When you think of a typical pitch competition, you usually think of an entrepreneur pitching their product, business idea or company to a room full of investors, venture capitalists and startup gurus usually after going through an accelerator or mentorship program. Or you might think of a reverse pitch competition where a municipality or corporation has a problem they need fixed and they pitch entrepreneurs to come up with ideas to find solutions to help them evolve to meet the needs of their constituents or shareholders. What you don't think of is what the Mayo Clinic is doing with entrepreneurs. That's because no one has done it.
It's hard to imagine that any American has not heard of the Mayo Clinic. However, if you have not, it's a nonprofit that is heavily involved in clinical practice, education and research that works with individuals who need medical care or healing. The Mayo Clinic is based in Rochester, Minnesota. Now what many, if not all Americans, don't know is the Mayo Clinic has a Center of Innovation and a Mayo Clinic Ventures operation that is turning pitch competitions upside down with the Think Big Challenge. Talk about flying under the radar.
First off, when I think of the Mayo Clinic, I don't think about pitch competitions. To be honest I don't think about pitch competitions much at all in the health care world. The Mayo Clinic has decided to grant one business or entrepreneur the opportunity to license Mayo Clinic technology, take it to market with a team around them and oh by the way give them $50,000 in cash. So wait a second, the Mayo Clinic is saying here is our technology we have developed and we want you to scale it with our help? Not a bad spot for an experienced entrepreneur to be in. I have never heard of anything quite like this in the pitch world.
"Our goal is to reach as many people as possible and to reach lives outside of the ones we currently care for and engage with at the Mayo Clinic," says Jeanne Huddleston, M.D. and medical director for the Mayo Clinic Think Big Challenge. "We want to improve the health of people around the world by finding innovative and successful ways to partner with entrepreneurs."
So why is this so unique? Tech transfer is a complicated process. The traditional way to do tech transfer is through peer review. If your resume doesn't read a certain way its hard to get in the door. However, in order to save lives with the tech its imperative to start working with entrepreneurs with strong intellectual capital to get the job done. The Mayo Clinic believes it has found an innovative, effective way to stay nimble and partner with outside entrepreneurs to improve health around the world. This feels almost like Tinder for tech transfer.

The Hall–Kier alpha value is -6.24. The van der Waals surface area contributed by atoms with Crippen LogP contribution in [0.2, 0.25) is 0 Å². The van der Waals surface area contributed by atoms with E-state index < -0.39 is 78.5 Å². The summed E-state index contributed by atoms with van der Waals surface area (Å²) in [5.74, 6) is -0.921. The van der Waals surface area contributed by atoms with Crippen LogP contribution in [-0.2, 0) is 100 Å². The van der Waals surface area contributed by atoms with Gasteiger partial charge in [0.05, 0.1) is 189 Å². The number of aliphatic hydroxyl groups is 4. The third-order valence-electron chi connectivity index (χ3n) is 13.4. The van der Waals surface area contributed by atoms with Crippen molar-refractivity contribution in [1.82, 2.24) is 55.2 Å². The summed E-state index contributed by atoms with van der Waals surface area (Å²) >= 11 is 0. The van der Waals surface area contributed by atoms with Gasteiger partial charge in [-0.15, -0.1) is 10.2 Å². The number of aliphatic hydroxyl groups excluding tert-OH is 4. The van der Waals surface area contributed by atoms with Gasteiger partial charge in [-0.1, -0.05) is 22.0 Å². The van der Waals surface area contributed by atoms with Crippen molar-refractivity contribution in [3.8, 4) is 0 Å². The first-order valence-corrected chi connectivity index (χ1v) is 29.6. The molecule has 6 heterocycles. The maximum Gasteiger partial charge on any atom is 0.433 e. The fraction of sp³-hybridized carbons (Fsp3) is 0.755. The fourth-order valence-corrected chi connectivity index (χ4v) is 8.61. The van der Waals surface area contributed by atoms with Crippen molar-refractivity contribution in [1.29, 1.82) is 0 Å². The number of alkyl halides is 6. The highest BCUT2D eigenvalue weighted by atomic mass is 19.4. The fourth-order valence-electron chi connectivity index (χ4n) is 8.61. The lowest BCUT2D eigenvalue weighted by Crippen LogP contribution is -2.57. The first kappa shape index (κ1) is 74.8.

This new way of conducting a pitch competition seems like it will benefit both the entrepreneur and the Mayo Clinic. If you're an entrepreneur you will have the opportunity to work with a product or technology that is already functional with the name brand and assets of the Mayo Clinic behind you. You will have a home inside the Mayo Clinic. Essentially you're starting a new company with the Mayo Clinic. Plus you get to build relationships and have new access to many high-level investors and venture capitalists through the pitch competition. If you're the Mayo Clinic you get to utilize and meet some of the brightest innovators and entrepreneurs in the health care space to take your technology from the shelf to market and scale it over a 12-month period. You typically don't have these type of people walking your halls. You heal people; you don't have the core competency to bring something to market. You will get to see a go forward strategy that various entrepreneurs will bring forth during the pitch competition for your technology. If the challenge is successful you have a pipeline of entrepreneurs for your new devices and next technologies.
The Think Big Challenge will take place on September 15th, 2016 at the 10th annual Transform Conference (September 14th-16th), which brings people together in the health care space, public sector, corporate world and insurance industry to discuss innovation and health care. Applications for entrepreneurs opened on July 12th and close on August 15th.
Will this type of pitch competition become mainstream? Most likely, it makes sense. Suffice to say the Mayo Clinic is blazing the trail on a future trend.
About the Author: Jason Grill is an entrepreneur, attorney, senior advisor at Parris Communications and the founder of JGrill Media. He is the co-founder of Sock 101 and the host of the Grill Nation Show. Jason contributes regularly to national publications, radio and TV stations. Follow Jason on Twitter @JasonGrill, Facebook and Instagram.
Photo Credits: Mayo Clinic